Given our project, our interest was piqued by a fascinating discussion considering the physical and economic outcomes of carpet weaving on women in a Hazara area in Afghanistan. We’ve taken excerpts of the posts below – click the link at the end of each excerpt for the full entry.

We have been looking for income generation or livelihood opportunities that we can promote for village women. We don’t like carpet weaving, as it is exploitative and causes eye problems. We don’t like gellim weaving, as we did that before, and could not find a market for it. But now, we are thinking… perhaps spinning yarn?

The spinning wheel design was sourced from a museum in France! And then reproduced by a carpenter in Afghanistan. The NGO provides the spinning wheel (for USD12, a third of the USD36 that it costs to make) and the raw wool. Then the women make the margin (price of yarn – cost of wool). Currently, the NGO does all the purchasing and marketing, but they are intending to form women’s associations to do that. (Click here for full entry.)

Hazara spinner

In response to a question from a reader, she elaborated:

… we have to find a women’s livelihood activity for the long winter months (six months over here). Women now typically either do nothing, or those who are lucky weave carpets. But carpet weaving is hard work. It involves sitting crouched next to two or three others, and having to look in the dim light. Many people have shoulder and neck problems as well as eye problems at the end of it.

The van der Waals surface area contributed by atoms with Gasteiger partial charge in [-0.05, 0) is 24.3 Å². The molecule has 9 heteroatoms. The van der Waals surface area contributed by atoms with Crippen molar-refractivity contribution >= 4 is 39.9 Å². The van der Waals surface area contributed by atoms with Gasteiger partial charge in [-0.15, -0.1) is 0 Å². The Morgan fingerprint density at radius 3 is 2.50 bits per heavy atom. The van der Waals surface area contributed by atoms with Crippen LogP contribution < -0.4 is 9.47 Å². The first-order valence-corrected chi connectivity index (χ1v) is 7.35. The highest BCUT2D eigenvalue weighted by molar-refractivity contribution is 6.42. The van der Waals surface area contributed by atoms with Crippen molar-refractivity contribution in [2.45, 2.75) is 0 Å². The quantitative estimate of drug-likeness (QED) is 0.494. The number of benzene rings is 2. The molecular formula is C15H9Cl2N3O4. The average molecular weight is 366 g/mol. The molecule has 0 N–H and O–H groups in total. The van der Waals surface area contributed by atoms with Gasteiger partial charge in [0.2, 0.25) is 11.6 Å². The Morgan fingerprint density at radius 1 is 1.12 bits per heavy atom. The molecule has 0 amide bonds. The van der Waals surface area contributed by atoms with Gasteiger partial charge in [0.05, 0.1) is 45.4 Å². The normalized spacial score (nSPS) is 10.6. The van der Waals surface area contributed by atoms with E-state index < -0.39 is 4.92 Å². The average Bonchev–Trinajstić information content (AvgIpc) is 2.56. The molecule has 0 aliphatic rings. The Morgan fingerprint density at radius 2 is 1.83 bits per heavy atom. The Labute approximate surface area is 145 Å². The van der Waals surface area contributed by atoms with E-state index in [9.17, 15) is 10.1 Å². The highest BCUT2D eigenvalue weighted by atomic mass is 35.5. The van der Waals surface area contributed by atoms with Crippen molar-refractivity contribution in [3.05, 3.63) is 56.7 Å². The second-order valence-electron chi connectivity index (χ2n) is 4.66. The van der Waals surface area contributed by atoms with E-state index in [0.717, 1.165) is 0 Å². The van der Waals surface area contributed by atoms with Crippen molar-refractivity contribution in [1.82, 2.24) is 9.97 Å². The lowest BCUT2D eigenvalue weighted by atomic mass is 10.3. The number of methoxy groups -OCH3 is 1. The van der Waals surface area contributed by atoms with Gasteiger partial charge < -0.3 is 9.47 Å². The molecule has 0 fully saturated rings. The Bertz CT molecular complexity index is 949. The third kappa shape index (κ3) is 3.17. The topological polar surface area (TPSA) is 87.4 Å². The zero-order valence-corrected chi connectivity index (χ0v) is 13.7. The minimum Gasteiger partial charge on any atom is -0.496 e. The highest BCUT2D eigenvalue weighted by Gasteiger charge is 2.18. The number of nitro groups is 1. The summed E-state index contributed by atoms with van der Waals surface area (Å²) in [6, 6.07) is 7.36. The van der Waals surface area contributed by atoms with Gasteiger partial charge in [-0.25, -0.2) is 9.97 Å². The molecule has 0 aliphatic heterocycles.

But the fate for those who don’t weave the carpets is worse. They do not earn any money and are very poor.

Weaving gellim is better ergonomically than carpets. But it pays less. Spinning pays the most. Also, it does not require you to look at the wool/yarn. You could even spin if you were blind. And you can stretch whilst spinning. And it is not small movements like it is for carpet weaving, or even crochet or knitting. I tried out the machine and the pedal is very sensitive. It does not require any strength, and works when you tilt it forwards and backwards. Also, the woman had a cushion, but we asked her to move positions (she was by the window) as the light was not good there.

Basically, it has less ergonomic problems than even tailoring has. It is the best option there is for now. Also, the women (and even children) spend the summer months doing very very very hard farm labour, like digging potatoes, carrying wood, carrying big bales of hay. When I shake their hands, I am stunned at how rough and calloused they are. They regard even carpet weaving as easy work …

Another thing to take into consideration that the poverty here is extreme. One in four children die before they reach the age of five. One in six women will die in childbirth. Most women do not reach the age of 45. Hunger is extreme. Having this little extra money means that families have fewer hungry days in a year. A few children live a little longer. Girls are married off a bit later. (Click here for full entry.)

Thanks to Vasco Pyjama for her permission to use her text and image.